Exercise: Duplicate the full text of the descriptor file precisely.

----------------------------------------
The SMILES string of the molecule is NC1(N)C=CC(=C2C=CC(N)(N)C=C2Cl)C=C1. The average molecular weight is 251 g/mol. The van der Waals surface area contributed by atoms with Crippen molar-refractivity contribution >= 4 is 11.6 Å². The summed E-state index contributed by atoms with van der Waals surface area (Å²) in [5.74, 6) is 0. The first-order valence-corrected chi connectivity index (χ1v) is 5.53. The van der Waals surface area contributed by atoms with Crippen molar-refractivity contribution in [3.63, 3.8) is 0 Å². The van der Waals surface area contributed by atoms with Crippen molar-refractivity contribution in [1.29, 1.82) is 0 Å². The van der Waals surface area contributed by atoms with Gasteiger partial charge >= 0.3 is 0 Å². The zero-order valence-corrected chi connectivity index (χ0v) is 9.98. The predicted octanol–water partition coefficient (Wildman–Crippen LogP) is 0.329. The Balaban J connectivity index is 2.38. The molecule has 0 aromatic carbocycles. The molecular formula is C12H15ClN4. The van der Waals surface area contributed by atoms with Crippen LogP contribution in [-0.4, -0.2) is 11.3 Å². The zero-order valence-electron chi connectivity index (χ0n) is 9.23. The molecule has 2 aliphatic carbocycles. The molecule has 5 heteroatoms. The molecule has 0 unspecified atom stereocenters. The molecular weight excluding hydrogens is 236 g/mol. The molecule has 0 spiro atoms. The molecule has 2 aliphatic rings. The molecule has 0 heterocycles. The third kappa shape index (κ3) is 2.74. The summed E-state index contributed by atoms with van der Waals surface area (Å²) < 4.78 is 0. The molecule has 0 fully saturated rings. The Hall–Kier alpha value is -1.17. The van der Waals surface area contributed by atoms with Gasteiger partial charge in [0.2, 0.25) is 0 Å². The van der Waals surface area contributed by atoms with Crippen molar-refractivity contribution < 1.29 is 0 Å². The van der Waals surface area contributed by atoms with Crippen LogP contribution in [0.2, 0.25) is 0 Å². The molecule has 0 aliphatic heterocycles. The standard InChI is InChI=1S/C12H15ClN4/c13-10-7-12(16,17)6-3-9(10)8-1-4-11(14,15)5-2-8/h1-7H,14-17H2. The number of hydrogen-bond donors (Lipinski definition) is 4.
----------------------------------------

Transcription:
The SMILES string of the molecule is NC1(N)C=CC(=C2C=CC(N)(N)C=C2Cl)C=C1. The average molecular weight is 251 g/mol. The van der Waals surface area contributed by atoms with Crippen molar-refractivity contribution >= 4 is 11.6 Å². The summed E-state index contributed by atoms with van der Waals surface area (Å²) in [5.74, 6) is 0. The first-order valence-corrected chi connectivity index (χ1v) is 5.53. The van der Waals surface area contributed by atoms with Crippen molar-refractivity contribution in [3.63, 3.8) is 0 Å². The van der Waals surface area contributed by atoms with Crippen molar-refractivity contribution in [1.29, 1.82) is 0 Å². The van der Waals surface area contributed by atoms with Gasteiger partial charge >= 0.3 is 0 Å². The zero-order valence-corrected chi connectivity index (χ0v) is 9.98. The predicted octanol–water partition coefficient (Wildman–Crippen LogP) is 0.329. The Balaban J connectivity index is 2.38. The molecule has 0 aromatic carbocycles. The molecular formula is C12H15ClN4. The van der Waals surface area contributed by atoms with Crippen LogP contribution in [-0.4, -0.2) is 11.3 Å². The zero-order valence-electron chi connectivity index (χ0n) is 9.23. The molecule has 2 aliphatic carbocycles. The molecule has 5 heteroatoms. The molecule has 0 unspecified atom stereocenters. The molecular weight excluding hydrogens is 236 g/mol. The molecule has 0 spiro atoms. The molecule has 2 aliphatic rings. The molecule has 0 heterocycles. The third kappa shape index (κ3) is 2.74. The summed E-state index contributed by atoms with van der Waals surface area (Å²) < 4.78 is 0. The molecule has 0 fully saturated rings. The Hall–Kier alpha value is -1.17. The van der Waals surface area contributed by atoms with Gasteiger partial charge in [0.2, 0.25) is 0 Å². The van der Waals surface area contributed by atoms with Crippen molar-refractivity contribution < 1.29 is 0 Å². The van der Waals surface area contributed by atoms with Crippen LogP contribution in [0.2, 0.25) is 0 Å². The molecule has 0 aliphatic heterocycles. The standard InChI is InChI=1S/C12H15ClN4/c13-10-7-12(16,17)6-3-9(10)8-1-4-11(14,15)5-2-8/h1-7H,14-17H2. The number of hydrogen-bond donors (Lipinski definition) is 4.